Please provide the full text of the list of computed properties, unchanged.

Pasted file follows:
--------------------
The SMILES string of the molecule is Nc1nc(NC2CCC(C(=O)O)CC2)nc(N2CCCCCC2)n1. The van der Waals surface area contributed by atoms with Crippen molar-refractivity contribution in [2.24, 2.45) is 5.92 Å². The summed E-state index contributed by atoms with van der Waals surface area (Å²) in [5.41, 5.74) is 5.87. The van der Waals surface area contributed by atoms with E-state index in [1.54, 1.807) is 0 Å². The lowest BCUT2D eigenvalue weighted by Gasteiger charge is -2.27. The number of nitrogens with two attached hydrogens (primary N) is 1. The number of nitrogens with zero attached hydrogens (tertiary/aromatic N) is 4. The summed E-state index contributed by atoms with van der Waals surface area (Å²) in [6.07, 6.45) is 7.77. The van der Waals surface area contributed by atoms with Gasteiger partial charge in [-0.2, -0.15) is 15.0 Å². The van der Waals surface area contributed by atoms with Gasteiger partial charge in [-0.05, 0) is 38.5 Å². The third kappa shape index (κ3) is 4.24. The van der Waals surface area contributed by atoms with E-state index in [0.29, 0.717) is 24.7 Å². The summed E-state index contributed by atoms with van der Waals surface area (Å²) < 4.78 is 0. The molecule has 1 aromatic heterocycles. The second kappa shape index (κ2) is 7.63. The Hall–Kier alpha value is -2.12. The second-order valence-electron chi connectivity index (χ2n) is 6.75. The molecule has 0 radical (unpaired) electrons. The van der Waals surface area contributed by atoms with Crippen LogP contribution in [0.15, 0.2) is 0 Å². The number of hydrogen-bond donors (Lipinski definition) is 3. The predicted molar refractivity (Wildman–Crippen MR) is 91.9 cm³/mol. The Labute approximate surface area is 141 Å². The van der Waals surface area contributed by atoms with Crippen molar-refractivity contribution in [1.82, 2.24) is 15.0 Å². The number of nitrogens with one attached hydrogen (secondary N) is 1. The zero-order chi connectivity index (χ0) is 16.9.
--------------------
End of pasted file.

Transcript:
The SMILES string of the molecule is Nc1nc(NC2CCC(C(=O)O)CC2)nc(N2CCCCCC2)n1. The van der Waals surface area contributed by atoms with Crippen molar-refractivity contribution in [2.24, 2.45) is 5.92 Å². The summed E-state index contributed by atoms with van der Waals surface area (Å²) in [5.41, 5.74) is 5.87. The van der Waals surface area contributed by atoms with E-state index in [1.54, 1.807) is 0 Å². The lowest BCUT2D eigenvalue weighted by Gasteiger charge is -2.27. The number of nitrogens with two attached hydrogens (primary N) is 1. The number of nitrogens with zero attached hydrogens (tertiary/aromatic N) is 4. The summed E-state index contributed by atoms with van der Waals surface area (Å²) in [6.07, 6.45) is 7.77. The van der Waals surface area contributed by atoms with Gasteiger partial charge in [-0.2, -0.15) is 15.0 Å². The van der Waals surface area contributed by atoms with Gasteiger partial charge in [-0.05, 0) is 38.5 Å². The third kappa shape index (κ3) is 4.24. The van der Waals surface area contributed by atoms with E-state index in [0.29, 0.717) is 24.7 Å². The summed E-state index contributed by atoms with van der Waals surface area (Å²) < 4.78 is 0. The molecule has 1 aromatic heterocycles. The second kappa shape index (κ2) is 7.63. The Hall–Kier alpha value is -2.12. The second-order valence-electron chi connectivity index (χ2n) is 6.75. The molecule has 0 radical (unpaired) electrons. The van der Waals surface area contributed by atoms with Crippen LogP contribution in [0.15, 0.2) is 0 Å². The number of hydrogen-bond donors (Lipinski definition) is 3. The predicted molar refractivity (Wildman–Crippen MR) is 91.9 cm³/mol. The Labute approximate surface area is 141 Å². The van der Waals surface area contributed by atoms with Crippen molar-refractivity contribution in [1.82, 2.24) is 15.0 Å². The number of nitrogens with one attached hydrogen (secondary N) is 1. The zero-order chi connectivity index (χ0) is 16.9.